November 14, 2023
More than 100 UUP members and North Country unionists sent a loud, proud message Nov. 9 to the SUNY Potsdam campus and SUNY administration—a message of union strength in the face of threatened program deactivations at Potsdam.
“What kind of power do we have?” UUP President Fred Kowal shouted to the gathering in the courtyard outside of the Thomas M. Barrington Student Union. The crowded shouted back, “Union power!”
At issue is a decision by the Potsdam administration to deactivate 10 academic programs. Campus administration has tried to justify the actions by noting that Potsdam has at least a $9 million deficit and has seen declining enrollment through the coronavirus pandemic.
UUP counters that enrollment increased this year, and that the state budget included $163 million to address deficits at Potsdam and 18 other financially distressed campuses. The SUNY Board of Trustees diverted more than half of the $163 million for other uses in the SUNY system, leaving smaller campuses like Potsdam coming up short.
“All the trustees had to do was take the money and distribute it the way it was intended,” Kowal told the crowd, which included students; faculty and staff; UUP members from SUNY Canton and Plattsburgh; NYSUT; local Teamsters; and members of PEF, CSEA; and the Jefferson, Lewis, and St. Lawrence Counties Central Trades and Labor Council.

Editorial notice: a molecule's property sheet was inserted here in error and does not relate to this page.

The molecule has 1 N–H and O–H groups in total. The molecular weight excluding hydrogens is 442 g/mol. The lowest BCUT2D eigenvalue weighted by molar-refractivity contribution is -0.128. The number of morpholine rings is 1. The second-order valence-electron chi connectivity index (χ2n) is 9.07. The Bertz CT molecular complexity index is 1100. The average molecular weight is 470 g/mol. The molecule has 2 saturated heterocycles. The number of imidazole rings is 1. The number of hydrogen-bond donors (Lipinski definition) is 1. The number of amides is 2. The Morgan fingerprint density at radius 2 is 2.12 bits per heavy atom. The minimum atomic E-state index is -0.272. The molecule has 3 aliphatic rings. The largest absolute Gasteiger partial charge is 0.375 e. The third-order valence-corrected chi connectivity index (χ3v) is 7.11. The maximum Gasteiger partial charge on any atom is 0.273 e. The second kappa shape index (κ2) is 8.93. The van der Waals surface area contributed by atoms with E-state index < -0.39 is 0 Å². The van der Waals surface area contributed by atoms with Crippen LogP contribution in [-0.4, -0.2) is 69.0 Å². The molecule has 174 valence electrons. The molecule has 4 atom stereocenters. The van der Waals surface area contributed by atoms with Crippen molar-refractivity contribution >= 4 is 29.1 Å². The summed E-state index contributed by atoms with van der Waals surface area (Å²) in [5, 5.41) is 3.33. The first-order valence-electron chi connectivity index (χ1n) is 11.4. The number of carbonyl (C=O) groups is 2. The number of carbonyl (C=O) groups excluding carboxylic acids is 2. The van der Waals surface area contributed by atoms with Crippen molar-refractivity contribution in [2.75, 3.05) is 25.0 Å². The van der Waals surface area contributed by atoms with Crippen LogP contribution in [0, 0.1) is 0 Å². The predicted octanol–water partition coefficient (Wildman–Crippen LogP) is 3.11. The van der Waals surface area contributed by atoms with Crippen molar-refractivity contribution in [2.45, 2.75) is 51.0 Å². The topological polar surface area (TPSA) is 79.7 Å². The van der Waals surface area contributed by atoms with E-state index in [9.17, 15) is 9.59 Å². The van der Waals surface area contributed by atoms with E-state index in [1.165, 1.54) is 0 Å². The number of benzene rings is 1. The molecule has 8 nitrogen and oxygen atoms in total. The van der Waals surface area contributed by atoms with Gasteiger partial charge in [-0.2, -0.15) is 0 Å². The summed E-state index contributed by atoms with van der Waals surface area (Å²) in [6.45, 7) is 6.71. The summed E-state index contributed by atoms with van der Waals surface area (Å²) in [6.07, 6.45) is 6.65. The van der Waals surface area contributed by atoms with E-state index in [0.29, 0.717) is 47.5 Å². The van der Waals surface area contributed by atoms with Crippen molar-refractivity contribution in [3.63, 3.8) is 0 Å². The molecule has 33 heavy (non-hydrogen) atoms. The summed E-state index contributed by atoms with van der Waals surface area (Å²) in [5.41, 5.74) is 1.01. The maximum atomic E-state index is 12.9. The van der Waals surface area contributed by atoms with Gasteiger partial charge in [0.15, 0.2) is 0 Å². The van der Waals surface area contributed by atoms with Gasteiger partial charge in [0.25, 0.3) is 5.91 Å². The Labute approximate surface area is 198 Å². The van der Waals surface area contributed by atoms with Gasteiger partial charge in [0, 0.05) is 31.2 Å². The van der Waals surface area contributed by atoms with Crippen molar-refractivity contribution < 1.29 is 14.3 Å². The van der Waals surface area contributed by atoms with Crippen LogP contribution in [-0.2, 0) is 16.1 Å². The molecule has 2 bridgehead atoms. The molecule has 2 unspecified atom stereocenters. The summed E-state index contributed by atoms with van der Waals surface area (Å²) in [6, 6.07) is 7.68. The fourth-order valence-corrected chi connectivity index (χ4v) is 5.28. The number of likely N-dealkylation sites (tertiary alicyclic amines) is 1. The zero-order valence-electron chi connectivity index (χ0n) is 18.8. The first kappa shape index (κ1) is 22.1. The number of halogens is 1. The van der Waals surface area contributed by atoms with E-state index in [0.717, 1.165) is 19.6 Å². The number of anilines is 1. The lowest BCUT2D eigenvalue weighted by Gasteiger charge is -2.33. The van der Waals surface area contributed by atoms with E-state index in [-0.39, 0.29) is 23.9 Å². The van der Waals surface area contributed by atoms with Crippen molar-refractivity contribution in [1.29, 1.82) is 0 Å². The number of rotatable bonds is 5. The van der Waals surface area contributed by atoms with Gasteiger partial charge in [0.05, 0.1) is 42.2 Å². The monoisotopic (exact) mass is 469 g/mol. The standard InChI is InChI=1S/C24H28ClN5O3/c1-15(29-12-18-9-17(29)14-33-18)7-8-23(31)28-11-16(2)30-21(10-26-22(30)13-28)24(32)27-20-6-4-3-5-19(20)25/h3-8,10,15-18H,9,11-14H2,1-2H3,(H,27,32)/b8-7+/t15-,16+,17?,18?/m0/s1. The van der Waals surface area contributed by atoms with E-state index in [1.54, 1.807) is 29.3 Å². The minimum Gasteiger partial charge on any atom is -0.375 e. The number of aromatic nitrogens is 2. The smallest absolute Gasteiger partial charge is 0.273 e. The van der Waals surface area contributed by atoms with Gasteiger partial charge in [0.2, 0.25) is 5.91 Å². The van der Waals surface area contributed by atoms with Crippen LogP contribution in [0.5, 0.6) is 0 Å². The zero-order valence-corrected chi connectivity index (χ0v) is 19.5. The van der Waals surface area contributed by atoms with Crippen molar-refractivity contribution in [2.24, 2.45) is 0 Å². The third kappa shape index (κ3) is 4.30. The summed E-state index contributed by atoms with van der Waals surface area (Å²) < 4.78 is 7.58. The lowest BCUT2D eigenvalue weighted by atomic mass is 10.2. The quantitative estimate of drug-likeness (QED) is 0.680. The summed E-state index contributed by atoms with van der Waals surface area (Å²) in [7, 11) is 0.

A teachable moment
Potsdam Chapter President Kevin Smith, a history professor, led the crowd in union chants and invoked the long struggle of the American middle class in describing why a college like Potsdam, and a union like UUP, matter so much to families who thought a college education was out of reach.
“State universities and unions are the bedroom of the middle class, and the middle class is the bedrock of democracy,” Smith said.
Village of Gouverneur Mayor Ronald McDougall, a United Auto Workers member and past president of the Jefferson, Lewis, and St. Lawrence Counties Central Trades and Labor Council. a SUNY Potsdam student, also spoke at the rally, along with Jennifer Mitchell, a SUNY Potsdam English professor.
The plight of the 19 financially distressed SUNY campuses will figure strongly in UUP’s upcoming advocacy for full, fair funding to the entire SUNY system in the upcoming negotiations for the next state budget. Watch chapter and UUP websites for announcements of activities, as well as the UUP Connect and UUPdate newsletters.
Kowal told Potsdam members that their concerns will remain central to UUP.
“We will be back whenever you need us, marching through the snow, because that’s what we are about – union power,” Kowal said.